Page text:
Gum grafting

What is gum tissue?

The gum is a soft tissue in the mouth that covers the alveolar bone (the bone that supports the teeth) and surrounds the base of the teeth to keep them in place.

Two types of gums are present in the mouth: the attached gum, which supports the teeth, and the free mucosa. We will focus here on the attached gums.

A healthy gum is characterized as follows:

  • It is pink and firm, has a texture similar to that of an orange peel, and is completely attached to the teeth;
  • Its volume allows it to support the teeth adequately;
  • It is not red or swollen (which can indicate inflammation);
  • It does not bleed when brushed or flossed;
  • It covers the tooth in a way that hides the root.

What is periodontitis?

The periodontium, sometimes called periodontium, is the tissue that supports the teeth, including :

  • gingiva (18, 19, 20, 21) ;
  • alveolar bone (23): part of the jawbone in which the teeth are implanted;
  • cementum (7): the protective layer that covers the root of the teeth in the alveolar bone;
  • periodontal ligament (22): the tissue that surrounds the root of the teeth and is located between the cementum and the alveolar bone;
  • nerve elements and blood vessels in the vicinity of the tooth.

A healthy periodontium protects and surrounds the teeth. When the periodontium is affected, it cannot fulfil its protective role. The roots of the teeth can then become exposed, unstable and more vulnerable to infection. In the most severe cases, unhealthy periodontium can lead to tooth loss.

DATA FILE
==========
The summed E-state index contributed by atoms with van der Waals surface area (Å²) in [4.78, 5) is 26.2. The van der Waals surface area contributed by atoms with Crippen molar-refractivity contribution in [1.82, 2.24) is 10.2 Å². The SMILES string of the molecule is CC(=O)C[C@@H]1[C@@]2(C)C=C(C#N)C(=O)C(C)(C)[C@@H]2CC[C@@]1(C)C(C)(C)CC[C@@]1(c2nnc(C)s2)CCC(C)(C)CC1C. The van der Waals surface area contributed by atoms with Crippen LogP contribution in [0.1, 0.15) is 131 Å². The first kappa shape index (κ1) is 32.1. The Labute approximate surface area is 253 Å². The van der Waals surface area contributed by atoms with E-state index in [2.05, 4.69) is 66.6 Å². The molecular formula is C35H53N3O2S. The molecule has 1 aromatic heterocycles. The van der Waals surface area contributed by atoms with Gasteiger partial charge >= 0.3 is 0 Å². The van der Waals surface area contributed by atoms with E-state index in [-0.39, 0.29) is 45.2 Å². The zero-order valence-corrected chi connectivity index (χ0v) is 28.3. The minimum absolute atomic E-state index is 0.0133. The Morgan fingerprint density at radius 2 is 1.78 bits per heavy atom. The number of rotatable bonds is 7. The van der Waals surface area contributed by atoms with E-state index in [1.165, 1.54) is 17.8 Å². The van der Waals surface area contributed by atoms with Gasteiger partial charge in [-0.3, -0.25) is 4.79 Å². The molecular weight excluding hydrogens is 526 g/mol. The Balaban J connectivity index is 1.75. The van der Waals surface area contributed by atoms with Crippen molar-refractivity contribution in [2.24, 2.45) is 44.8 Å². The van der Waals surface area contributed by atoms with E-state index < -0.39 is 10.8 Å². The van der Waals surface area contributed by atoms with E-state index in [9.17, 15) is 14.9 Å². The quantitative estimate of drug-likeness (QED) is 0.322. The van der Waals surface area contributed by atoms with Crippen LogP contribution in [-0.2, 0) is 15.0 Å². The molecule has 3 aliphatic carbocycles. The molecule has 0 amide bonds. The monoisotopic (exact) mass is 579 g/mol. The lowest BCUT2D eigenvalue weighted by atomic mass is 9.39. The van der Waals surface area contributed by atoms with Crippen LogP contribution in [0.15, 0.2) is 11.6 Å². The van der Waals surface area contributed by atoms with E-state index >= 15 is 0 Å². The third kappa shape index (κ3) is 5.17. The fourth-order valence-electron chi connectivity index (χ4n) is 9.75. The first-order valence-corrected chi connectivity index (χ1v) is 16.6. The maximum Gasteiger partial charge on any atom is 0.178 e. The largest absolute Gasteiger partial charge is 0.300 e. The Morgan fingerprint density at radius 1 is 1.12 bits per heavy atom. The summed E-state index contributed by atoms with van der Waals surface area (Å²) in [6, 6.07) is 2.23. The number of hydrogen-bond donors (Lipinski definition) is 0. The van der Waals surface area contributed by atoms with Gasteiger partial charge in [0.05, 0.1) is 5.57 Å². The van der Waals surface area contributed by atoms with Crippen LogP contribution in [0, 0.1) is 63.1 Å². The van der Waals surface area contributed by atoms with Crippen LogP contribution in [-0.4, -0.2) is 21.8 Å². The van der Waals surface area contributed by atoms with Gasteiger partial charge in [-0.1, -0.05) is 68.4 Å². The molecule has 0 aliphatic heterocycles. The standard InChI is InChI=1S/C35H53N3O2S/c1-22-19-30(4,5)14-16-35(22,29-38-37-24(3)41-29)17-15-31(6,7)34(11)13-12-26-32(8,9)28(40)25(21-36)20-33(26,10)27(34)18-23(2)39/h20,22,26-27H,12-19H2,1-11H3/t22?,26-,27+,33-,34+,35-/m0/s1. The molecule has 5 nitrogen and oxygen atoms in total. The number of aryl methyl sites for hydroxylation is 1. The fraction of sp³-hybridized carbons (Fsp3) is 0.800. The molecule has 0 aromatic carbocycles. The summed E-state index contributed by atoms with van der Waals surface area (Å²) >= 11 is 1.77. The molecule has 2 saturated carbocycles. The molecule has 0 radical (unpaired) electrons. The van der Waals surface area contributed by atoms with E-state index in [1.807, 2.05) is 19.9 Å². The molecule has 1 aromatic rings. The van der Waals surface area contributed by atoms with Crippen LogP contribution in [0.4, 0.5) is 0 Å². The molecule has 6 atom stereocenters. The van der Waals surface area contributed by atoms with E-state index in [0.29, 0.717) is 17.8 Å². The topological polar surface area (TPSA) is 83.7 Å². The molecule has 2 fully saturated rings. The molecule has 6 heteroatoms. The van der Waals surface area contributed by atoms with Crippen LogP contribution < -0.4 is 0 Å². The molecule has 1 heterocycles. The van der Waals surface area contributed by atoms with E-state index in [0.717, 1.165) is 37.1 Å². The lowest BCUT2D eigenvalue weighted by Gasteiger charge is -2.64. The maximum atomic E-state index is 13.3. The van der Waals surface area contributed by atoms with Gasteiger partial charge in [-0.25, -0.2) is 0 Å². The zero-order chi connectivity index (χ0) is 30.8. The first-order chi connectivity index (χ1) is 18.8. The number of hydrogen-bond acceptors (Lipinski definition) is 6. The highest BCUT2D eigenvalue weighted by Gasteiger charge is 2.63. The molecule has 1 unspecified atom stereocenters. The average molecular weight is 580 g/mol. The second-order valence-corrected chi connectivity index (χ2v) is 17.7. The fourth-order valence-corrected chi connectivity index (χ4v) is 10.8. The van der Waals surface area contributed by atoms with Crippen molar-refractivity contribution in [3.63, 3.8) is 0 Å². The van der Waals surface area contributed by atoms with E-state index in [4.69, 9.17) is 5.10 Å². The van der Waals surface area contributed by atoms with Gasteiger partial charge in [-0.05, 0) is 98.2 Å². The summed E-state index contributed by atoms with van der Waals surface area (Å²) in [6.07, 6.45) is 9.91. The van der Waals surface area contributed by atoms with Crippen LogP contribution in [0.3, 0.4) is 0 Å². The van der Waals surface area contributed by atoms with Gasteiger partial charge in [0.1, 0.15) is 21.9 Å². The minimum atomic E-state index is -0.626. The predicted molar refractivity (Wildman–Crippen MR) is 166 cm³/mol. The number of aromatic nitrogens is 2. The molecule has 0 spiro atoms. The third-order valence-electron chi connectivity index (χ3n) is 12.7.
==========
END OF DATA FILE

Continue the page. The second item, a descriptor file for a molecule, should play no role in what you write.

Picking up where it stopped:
Gingivitis can turn into periodontal disease

It is important to treat gingivitis quickly before it turns into periodontitis because the bone that supports the teeth could deteriorate and weaken the teeth.

Note that pregnancy gingivitis is usually only temporary, since it is caused by hormonal changes. Everything returns to normal after childbirth.

You think you might have gingivitis? Contact us quickly. Our experienced team will be able to make a diagnosis and give you advice that applies to you.

Gum disease

According to the Canadian Dental Association, gum disease is the most common dental problem. The development of gum disease can be sneaky. The slow progression of the disease and the absence of pain at the beginning of the disease mean that the person affected is often unaware of it.

The good news is that gum disease, although it can cause significant damage, can very often be prevented or treated when detected early. However, when the disease is too advanced, it can lead to tooth loss.

Risk factors

Several factors must be considered to determine the likelihood of a person developing gum disease. Here are the most important ones:

  • poor oral hygiene;
  • diseases that weaken the immune system (HIV/AIDS, leukaemia);
  • weakened immune system due to severe stress;
  • diabetes, especially if not properly controlled;
  • hormonal changes caused by pregnancy and menopause;
  • certain medications that have side effects on the gums;
  • smoking.

How does the mouth contribute to gum disease?